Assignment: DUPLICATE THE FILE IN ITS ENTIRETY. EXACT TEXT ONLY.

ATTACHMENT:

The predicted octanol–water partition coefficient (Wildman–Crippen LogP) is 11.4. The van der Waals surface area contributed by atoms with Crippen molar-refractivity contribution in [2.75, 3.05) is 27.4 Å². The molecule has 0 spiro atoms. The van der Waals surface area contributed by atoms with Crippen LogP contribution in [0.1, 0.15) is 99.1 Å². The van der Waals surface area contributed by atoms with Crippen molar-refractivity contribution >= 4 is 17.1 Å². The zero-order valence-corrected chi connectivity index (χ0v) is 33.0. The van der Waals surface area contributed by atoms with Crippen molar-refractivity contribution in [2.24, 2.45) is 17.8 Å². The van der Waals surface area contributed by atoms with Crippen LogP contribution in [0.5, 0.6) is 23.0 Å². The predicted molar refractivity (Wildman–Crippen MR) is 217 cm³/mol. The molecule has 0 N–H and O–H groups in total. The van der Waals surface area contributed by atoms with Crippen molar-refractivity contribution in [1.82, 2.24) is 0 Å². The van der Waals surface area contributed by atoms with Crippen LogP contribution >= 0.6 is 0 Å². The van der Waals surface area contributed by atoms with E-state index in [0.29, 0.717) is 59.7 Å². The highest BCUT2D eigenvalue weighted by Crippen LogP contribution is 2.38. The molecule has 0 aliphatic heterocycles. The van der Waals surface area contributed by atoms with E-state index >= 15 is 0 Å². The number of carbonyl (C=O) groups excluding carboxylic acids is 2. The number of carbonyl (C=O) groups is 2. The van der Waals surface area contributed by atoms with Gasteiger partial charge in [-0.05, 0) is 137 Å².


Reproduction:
The predicted octanol–water partition coefficient (Wildman–Crippen LogP) is 11.4. The van der Waals surface area contributed by atoms with Crippen molar-refractivity contribution in [2.75, 3.05) is 27.4 Å². The molecule has 0 spiro atoms. The van der Waals surface area contributed by atoms with Crippen LogP contribution in [0.1, 0.15) is 99.1 Å². The van der Waals surface area contributed by atoms with Crippen molar-refractivity contribution >= 4 is 17.1 Å². The zero-order valence-corrected chi connectivity index (χ0v) is 33.0. The van der Waals surface area contributed by atoms with Crippen molar-refractivity contribution in [2.24, 2.45) is 17.8 Å². The van der Waals surface area contributed by atoms with Crippen LogP contribution in [0.5, 0.6) is 23.0 Å². The predicted molar refractivity (Wildman–Crippen MR) is 217 cm³/mol. The molecule has 0 N–H and O–H groups in total. The van der Waals surface area contributed by atoms with Crippen molar-refractivity contribution in [1.82, 2.24) is 0 Å². The van der Waals surface area contributed by atoms with Crippen LogP contribution >= 0.6 is 0 Å². The van der Waals surface area contributed by atoms with E-state index in [0.29, 0.717) is 59.7 Å². The highest BCUT2D eigenvalue weighted by Crippen LogP contribution is 2.38. The molecule has 0 aliphatic heterocycles. The van der Waals surface area contributed by atoms with E-state index >= 15 is 0 Å². The number of carbonyl (C=O) groups excluding carboxylic acids is 2. The number of carbonyl (C=O) groups is 2. The van der Waals surface area contributed by atoms with Gasteiger partial charge in [-0.05, 0) is 137 Å².